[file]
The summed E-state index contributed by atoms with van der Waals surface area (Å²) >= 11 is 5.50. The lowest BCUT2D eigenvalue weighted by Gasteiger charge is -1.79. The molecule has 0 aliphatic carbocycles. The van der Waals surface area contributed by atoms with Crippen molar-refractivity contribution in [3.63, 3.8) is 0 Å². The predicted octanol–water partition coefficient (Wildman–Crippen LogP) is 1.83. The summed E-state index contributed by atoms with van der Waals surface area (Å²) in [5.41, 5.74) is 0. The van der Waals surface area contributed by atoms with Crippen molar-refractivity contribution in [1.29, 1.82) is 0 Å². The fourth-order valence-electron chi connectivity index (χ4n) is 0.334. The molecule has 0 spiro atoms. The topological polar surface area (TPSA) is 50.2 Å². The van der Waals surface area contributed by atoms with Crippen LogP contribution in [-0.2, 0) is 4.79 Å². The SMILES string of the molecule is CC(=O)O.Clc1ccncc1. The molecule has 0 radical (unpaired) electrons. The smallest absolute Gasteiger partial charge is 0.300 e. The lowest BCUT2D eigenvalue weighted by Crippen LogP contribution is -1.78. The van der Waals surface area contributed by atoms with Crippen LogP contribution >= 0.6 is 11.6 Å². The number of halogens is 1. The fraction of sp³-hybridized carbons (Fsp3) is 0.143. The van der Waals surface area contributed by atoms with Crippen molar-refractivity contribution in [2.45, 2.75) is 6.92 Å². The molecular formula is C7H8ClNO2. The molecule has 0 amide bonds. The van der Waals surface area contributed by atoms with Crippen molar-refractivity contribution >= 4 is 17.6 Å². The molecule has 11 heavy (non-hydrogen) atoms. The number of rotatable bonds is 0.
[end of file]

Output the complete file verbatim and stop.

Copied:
The summed E-state index contributed by atoms with van der Waals surface area (Å²) >= 11 is 5.50. The lowest BCUT2D eigenvalue weighted by Gasteiger charge is -1.79. The molecule has 0 aliphatic carbocycles. The van der Waals surface area contributed by atoms with Crippen molar-refractivity contribution in [3.63, 3.8) is 0 Å². The predicted octanol–water partition coefficient (Wildman–Crippen LogP) is 1.83. The summed E-state index contributed by atoms with van der Waals surface area (Å²) in [5.41, 5.74) is 0. The van der Waals surface area contributed by atoms with Crippen molar-refractivity contribution in [1.29, 1.82) is 0 Å². The fourth-order valence-electron chi connectivity index (χ4n) is 0.334. The molecule has 0 spiro atoms. The topological polar surface area (TPSA) is 50.2 Å². The van der Waals surface area contributed by atoms with Crippen LogP contribution in [-0.2, 0) is 4.79 Å². The SMILES string of the molecule is CC(=O)O.Clc1ccncc1. The molecule has 0 radical (unpaired) electrons. The smallest absolute Gasteiger partial charge is 0.300 e. The lowest BCUT2D eigenvalue weighted by Crippen LogP contribution is -1.78. The van der Waals surface area contributed by atoms with Crippen LogP contribution >= 0.6 is 11.6 Å². The number of halogens is 1. The fraction of sp³-hybridized carbons (Fsp3) is 0.143. The van der Waals surface area contributed by atoms with Crippen molar-refractivity contribution in [2.45, 2.75) is 6.92 Å². The molecular formula is C7H8ClNO2. The molecule has 0 amide bonds. The van der Waals surface area contributed by atoms with Crippen molar-refractivity contribution >= 4 is 17.6 Å². The molecule has 11 heavy (non-hydrogen) atoms. The number of rotatable bonds is 0.